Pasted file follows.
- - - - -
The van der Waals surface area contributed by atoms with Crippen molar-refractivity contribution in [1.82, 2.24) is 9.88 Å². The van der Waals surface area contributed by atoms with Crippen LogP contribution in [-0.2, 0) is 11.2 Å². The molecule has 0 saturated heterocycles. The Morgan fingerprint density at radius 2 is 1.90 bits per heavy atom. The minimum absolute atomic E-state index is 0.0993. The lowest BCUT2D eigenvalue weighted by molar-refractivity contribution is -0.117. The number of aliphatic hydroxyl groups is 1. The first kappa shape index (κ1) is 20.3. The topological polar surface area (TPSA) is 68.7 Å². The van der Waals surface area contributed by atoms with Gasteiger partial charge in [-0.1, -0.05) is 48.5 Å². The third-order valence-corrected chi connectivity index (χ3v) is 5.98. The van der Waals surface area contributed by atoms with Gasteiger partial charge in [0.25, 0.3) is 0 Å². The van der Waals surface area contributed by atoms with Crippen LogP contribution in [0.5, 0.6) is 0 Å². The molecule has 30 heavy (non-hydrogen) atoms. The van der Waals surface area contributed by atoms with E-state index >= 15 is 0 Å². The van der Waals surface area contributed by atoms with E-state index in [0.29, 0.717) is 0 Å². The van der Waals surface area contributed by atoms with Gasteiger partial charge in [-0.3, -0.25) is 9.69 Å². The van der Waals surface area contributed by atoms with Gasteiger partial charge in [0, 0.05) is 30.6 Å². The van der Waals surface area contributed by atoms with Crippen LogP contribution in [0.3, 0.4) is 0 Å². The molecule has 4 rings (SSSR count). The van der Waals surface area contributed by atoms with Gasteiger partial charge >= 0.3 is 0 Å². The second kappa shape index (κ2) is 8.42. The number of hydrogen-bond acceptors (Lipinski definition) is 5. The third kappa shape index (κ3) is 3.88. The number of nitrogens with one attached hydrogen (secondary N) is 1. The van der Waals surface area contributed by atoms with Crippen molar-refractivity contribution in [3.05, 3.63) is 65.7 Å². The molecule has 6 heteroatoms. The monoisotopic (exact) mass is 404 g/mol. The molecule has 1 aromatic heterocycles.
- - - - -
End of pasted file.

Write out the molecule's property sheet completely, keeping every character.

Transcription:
The van der Waals surface area contributed by atoms with Crippen molar-refractivity contribution in [1.82, 2.24) is 9.88 Å². The van der Waals surface area contributed by atoms with Crippen LogP contribution in [-0.2, 0) is 11.2 Å². The molecule has 0 saturated heterocycles. The Morgan fingerprint density at radius 2 is 1.90 bits per heavy atom. The minimum absolute atomic E-state index is 0.0993. The lowest BCUT2D eigenvalue weighted by molar-refractivity contribution is -0.117. The number of aliphatic hydroxyl groups is 1. The first kappa shape index (κ1) is 20.3. The topological polar surface area (TPSA) is 68.7 Å². The van der Waals surface area contributed by atoms with Gasteiger partial charge in [-0.1, -0.05) is 48.5 Å². The third-order valence-corrected chi connectivity index (χ3v) is 5.98. The van der Waals surface area contributed by atoms with Gasteiger partial charge in [0.25, 0.3) is 0 Å². The van der Waals surface area contributed by atoms with Crippen LogP contribution in [0.5, 0.6) is 0 Å². The molecule has 30 heavy (non-hydrogen) atoms. The van der Waals surface area contributed by atoms with E-state index >= 15 is 0 Å². The van der Waals surface area contributed by atoms with E-state index in [0.29, 0.717) is 0 Å². The van der Waals surface area contributed by atoms with Gasteiger partial charge in [-0.3, -0.25) is 9.69 Å². The van der Waals surface area contributed by atoms with Gasteiger partial charge in [0, 0.05) is 30.6 Å². The van der Waals surface area contributed by atoms with Crippen LogP contribution in [0.3, 0.4) is 0 Å². The molecule has 4 rings (SSSR count). The van der Waals surface area contributed by atoms with Gasteiger partial charge >= 0.3 is 0 Å². The second kappa shape index (κ2) is 8.42. The number of hydrogen-bond acceptors (Lipinski definition) is 5. The third kappa shape index (κ3) is 3.88. The number of nitrogens with one attached hydrogen (secondary N) is 1. The van der Waals surface area contributed by atoms with Crippen molar-refractivity contribution in [3.05, 3.63) is 65.7 Å². The molecule has 6 heteroatoms. The monoisotopic (exact) mass is 404 g/mol. The molecule has 1 aromatic heterocycles.